A new pixie poinsettia, named Amy after the daughter of President and Mrs. Carter, will be on the market this Christmas season. Plants will not be plentiful but some should be available in most areas.

It is a low-temperature and long-lasting variety; tends to be shorter and bushier rather than tall; produces many branches, making more flowers per plant and giving it a bouquet form; and it is attractive, "with the charm of a child," that lends itseif to the Pixic-form (multiflowered poinsettia under 12 inches growing in a 4-inche pot.)

According to Paul Ecke St., who is introducing the poinsettia, it was named Amy in recognition of the President's conservation efforts, and as a tribute to "our nation's children, who, like Amy and her generation, will require all the encouragement to face the challenge and impact of conservation."

Technically, it is the "Gutbier V-10," hybridized by Gregor Gutbier of Linz, Germany.

During the 1950s, poinsettia pioneer Paul Ecke St. began touring Europe with his wife. He donated poinsettia plants to many European growers, who in turn distributed these improved American strains to smaller growers.

European horticulturists started to include poinsettias in their hybridizing projects. Gregor Gutbier first displayed his V-10 at the Flower Show in Manheim, Germany, in October, 1975. It attracted much attention and he was convinced he finally he had a hybrid of significant commerical value.

Gutbier contacted Eckeas the most respected manin the poinsettia industry. Ecke, 82, flew to Germany in early 1976 to see Gutbier's hybrid. He was so impressed that he negotiated right there in the greenhouse with a handshake.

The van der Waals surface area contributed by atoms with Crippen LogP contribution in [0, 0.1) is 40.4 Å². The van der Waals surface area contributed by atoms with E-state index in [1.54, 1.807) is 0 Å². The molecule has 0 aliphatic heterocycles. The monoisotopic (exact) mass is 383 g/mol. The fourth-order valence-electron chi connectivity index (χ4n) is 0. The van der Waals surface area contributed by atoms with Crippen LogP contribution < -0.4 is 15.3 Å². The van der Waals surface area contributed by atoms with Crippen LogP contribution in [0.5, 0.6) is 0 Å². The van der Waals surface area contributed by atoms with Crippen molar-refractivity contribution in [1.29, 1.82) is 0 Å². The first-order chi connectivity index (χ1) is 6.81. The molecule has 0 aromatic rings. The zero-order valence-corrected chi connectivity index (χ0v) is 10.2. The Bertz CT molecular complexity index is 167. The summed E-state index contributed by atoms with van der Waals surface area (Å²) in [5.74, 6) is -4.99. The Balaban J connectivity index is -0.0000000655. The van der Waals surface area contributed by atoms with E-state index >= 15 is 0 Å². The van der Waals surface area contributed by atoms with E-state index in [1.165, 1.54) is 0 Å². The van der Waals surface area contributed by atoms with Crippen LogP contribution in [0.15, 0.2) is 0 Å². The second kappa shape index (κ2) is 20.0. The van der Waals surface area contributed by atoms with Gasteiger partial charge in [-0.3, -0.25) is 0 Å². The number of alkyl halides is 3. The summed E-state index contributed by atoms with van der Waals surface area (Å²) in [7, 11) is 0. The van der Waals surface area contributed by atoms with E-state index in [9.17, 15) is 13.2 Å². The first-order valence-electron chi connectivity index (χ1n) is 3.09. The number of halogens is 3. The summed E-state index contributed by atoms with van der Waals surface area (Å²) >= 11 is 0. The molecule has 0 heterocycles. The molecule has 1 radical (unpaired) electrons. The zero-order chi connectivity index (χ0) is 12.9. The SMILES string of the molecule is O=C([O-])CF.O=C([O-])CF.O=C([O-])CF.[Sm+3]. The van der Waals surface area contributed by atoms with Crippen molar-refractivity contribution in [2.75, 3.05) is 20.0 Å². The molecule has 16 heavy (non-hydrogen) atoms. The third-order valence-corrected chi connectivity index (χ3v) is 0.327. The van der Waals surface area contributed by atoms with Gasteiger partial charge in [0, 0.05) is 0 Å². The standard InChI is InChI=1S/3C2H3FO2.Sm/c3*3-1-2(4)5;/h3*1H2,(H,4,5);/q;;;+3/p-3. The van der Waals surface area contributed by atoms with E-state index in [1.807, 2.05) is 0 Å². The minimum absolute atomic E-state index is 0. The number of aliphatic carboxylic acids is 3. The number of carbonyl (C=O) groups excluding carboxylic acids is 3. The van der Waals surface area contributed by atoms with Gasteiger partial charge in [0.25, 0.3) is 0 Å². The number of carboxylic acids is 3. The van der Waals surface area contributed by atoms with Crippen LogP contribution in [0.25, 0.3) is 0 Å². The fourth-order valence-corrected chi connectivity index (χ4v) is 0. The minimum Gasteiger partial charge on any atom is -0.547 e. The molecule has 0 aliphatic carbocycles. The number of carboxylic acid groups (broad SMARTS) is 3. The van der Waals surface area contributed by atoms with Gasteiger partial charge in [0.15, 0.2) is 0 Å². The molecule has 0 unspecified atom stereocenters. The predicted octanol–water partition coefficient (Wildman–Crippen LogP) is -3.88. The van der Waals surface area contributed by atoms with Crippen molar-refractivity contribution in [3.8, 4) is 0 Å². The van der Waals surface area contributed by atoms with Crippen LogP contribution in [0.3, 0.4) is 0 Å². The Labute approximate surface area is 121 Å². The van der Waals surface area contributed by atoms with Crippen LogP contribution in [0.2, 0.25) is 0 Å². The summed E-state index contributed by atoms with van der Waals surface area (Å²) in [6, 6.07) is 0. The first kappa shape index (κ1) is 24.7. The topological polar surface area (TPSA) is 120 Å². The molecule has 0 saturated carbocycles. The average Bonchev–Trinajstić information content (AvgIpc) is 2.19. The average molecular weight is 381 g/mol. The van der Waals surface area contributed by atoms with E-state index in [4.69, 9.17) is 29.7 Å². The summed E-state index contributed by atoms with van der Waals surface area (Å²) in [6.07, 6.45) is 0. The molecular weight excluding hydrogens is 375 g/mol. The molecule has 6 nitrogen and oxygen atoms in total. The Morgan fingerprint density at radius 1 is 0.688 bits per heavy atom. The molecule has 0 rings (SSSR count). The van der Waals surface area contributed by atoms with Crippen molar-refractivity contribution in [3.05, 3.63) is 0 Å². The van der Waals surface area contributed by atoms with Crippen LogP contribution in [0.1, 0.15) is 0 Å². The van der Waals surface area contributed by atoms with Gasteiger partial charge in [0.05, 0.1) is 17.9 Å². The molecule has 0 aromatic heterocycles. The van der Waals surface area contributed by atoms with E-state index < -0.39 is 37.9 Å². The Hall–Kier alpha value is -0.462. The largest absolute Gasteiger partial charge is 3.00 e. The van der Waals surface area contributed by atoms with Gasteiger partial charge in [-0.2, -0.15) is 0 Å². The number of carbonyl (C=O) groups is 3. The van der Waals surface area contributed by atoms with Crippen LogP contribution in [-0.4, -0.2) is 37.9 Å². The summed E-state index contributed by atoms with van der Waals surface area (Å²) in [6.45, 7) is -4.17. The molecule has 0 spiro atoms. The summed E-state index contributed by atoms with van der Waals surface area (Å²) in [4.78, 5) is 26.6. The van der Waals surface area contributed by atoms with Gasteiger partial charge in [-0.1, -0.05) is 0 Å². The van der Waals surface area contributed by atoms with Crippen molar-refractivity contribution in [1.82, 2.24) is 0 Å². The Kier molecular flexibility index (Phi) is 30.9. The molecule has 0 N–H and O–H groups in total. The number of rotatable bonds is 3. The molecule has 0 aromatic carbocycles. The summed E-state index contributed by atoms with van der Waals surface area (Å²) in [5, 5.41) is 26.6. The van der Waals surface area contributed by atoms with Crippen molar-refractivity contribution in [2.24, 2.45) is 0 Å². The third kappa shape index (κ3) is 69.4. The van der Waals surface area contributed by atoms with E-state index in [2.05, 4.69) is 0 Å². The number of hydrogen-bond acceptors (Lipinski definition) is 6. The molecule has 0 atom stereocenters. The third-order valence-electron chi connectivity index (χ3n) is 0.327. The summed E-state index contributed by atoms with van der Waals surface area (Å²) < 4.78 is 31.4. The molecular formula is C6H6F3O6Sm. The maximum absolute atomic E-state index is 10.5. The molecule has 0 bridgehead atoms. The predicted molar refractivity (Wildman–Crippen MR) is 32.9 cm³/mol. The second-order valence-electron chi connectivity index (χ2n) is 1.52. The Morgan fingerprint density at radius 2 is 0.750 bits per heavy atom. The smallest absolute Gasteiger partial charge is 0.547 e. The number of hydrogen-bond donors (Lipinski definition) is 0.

This year the Gutbier V-10(Amy) is being comercially tested by more than 500 growers in the United States, Canada and Europe.

Accoring to Paul Ecke Jr., of the Paul Ecke Poinsettia Ranch, there is considerable enthusiasm about the V-10 among growers, especially regarding its fuel-saving potential, and its attractive bouquet-form.

When you buy any variety of poinsettia for Christmas, says Paul Ecke Jr., it should be watered and placed in a lighted area immediately.

Some plants may need watering daily, others not so often. Water thoroughly when the soil feels dry, and discard water that collects in the saucer. Poinsettias cannot stand wet feet.

Light is the most important factor. Full daylight is best, but not direct sun. Poinsettias like low 70s daytime and low 60s at night. Avoid drafts or sudden temperature changes.Keep the plant away from hot radiators and the television set.

Poinsettias are naturally red. However, they mutate to pink, white and marbled. Red is still the most popular Christmas color.

Those bright, colorful petals on the Poinsettia aren't really petals at all. They're actually leaves at the top of the plant that turn color and are called bracts.The real flowers are the clusters of yellow and green buttons in the center of the bract.